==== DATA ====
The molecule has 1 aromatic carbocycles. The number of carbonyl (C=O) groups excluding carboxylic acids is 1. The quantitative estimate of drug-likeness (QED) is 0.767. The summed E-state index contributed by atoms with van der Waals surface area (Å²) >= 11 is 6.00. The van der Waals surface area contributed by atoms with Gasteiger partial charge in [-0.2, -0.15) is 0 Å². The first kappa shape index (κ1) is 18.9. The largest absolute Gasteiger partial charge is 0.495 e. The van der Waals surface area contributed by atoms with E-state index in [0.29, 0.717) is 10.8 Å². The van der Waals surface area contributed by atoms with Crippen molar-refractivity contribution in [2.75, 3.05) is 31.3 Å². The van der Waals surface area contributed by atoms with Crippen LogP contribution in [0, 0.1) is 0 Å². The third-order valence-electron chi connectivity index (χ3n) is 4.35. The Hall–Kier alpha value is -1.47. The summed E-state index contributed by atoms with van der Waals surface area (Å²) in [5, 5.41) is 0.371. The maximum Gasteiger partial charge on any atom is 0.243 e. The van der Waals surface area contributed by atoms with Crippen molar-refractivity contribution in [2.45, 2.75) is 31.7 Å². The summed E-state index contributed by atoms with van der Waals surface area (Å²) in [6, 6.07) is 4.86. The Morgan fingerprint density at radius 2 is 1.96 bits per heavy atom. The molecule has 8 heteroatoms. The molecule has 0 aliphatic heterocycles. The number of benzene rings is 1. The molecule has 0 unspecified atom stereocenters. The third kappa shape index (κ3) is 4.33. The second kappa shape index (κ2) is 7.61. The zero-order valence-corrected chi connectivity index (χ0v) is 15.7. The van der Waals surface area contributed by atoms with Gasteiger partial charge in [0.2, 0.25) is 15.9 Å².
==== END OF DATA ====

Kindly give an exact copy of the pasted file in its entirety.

The molecule has 1 aromatic carbocycles. The number of carbonyl (C=O) groups excluding carboxylic acids is 1. The quantitative estimate of drug-likeness (QED) is 0.767. The summed E-state index contributed by atoms with van der Waals surface area (Å²) >= 11 is 6.00. The van der Waals surface area contributed by atoms with Gasteiger partial charge in [-0.2, -0.15) is 0 Å². The first kappa shape index (κ1) is 18.9. The largest absolute Gasteiger partial charge is 0.495 e. The van der Waals surface area contributed by atoms with E-state index in [0.29, 0.717) is 10.8 Å². The van der Waals surface area contributed by atoms with Crippen molar-refractivity contribution in [2.75, 3.05) is 31.3 Å². The van der Waals surface area contributed by atoms with Crippen LogP contribution in [0, 0.1) is 0 Å². The third-order valence-electron chi connectivity index (χ3n) is 4.35. The Hall–Kier alpha value is -1.47. The summed E-state index contributed by atoms with van der Waals surface area (Å²) in [5, 5.41) is 0.371. The maximum Gasteiger partial charge on any atom is 0.243 e. The van der Waals surface area contributed by atoms with Crippen molar-refractivity contribution in [2.45, 2.75) is 31.7 Å². The summed E-state index contributed by atoms with van der Waals surface area (Å²) in [6, 6.07) is 4.86. The Morgan fingerprint density at radius 2 is 1.96 bits per heavy atom. The molecule has 8 heteroatoms. The molecule has 0 aliphatic heterocycles. The number of benzene rings is 1. The molecule has 0 unspecified atom stereocenters. The third kappa shape index (κ3) is 4.33. The second kappa shape index (κ2) is 7.61. The zero-order valence-corrected chi connectivity index (χ0v) is 15.7. The van der Waals surface area contributed by atoms with Gasteiger partial charge in [0.2, 0.25) is 15.9 Å².